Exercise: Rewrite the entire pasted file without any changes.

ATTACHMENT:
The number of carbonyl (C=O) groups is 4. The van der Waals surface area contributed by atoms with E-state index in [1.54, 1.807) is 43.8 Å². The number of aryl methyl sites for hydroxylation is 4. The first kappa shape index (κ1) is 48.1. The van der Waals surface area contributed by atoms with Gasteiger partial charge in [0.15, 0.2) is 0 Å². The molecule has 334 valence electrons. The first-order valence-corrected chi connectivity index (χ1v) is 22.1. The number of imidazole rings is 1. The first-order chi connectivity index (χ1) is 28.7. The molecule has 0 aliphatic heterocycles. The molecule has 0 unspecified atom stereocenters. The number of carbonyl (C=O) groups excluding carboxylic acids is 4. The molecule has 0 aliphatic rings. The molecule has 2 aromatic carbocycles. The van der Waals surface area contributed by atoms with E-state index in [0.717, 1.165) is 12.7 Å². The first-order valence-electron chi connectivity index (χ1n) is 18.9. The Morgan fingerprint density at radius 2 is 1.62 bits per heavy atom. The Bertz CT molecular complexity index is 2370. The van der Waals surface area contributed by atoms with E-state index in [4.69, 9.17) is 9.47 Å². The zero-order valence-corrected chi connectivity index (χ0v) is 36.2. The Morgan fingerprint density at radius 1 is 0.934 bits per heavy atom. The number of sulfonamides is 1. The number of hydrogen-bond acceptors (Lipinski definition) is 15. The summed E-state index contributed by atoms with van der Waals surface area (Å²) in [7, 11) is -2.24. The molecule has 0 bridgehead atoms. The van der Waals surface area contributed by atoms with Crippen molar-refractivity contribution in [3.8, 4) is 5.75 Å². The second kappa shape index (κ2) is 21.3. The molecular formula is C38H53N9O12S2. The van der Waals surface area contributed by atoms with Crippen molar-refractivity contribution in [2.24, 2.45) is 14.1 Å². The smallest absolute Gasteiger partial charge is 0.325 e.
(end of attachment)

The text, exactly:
The number of carbonyl (C=O) groups is 4. The van der Waals surface area contributed by atoms with E-state index in [1.54, 1.807) is 43.8 Å². The number of aryl methyl sites for hydroxylation is 4. The first kappa shape index (κ1) is 48.1. The van der Waals surface area contributed by atoms with Gasteiger partial charge in [0.15, 0.2) is 0 Å². The molecule has 334 valence electrons. The first-order valence-corrected chi connectivity index (χ1v) is 22.1. The number of imidazole rings is 1. The first-order chi connectivity index (χ1) is 28.7. The molecule has 0 aliphatic heterocycles. The molecule has 0 unspecified atom stereocenters. The number of carbonyl (C=O) groups excluding carboxylic acids is 4. The molecule has 0 aliphatic rings. The molecule has 2 aromatic carbocycles. The van der Waals surface area contributed by atoms with E-state index in [0.717, 1.165) is 12.7 Å². The first-order valence-electron chi connectivity index (χ1n) is 18.9. The Morgan fingerprint density at radius 2 is 1.62 bits per heavy atom. The Bertz CT molecular complexity index is 2370. The van der Waals surface area contributed by atoms with E-state index in [4.69, 9.17) is 9.47 Å². The zero-order valence-corrected chi connectivity index (χ0v) is 36.2. The Morgan fingerprint density at radius 1 is 0.934 bits per heavy atom. The number of sulfonamides is 1. The number of hydrogen-bond acceptors (Lipinski definition) is 15. The summed E-state index contributed by atoms with van der Waals surface area (Å²) in [7, 11) is -2.24. The molecule has 0 bridgehead atoms. The van der Waals surface area contributed by atoms with Crippen molar-refractivity contribution in [3.8, 4) is 5.75 Å². The second kappa shape index (κ2) is 21.3. The molecular formula is C38H53N9O12S2. The van der Waals surface area contributed by atoms with Crippen molar-refractivity contribution in [2.24, 2.45) is 14.1 Å². The smallest absolute Gasteiger partial charge is 0.325 e.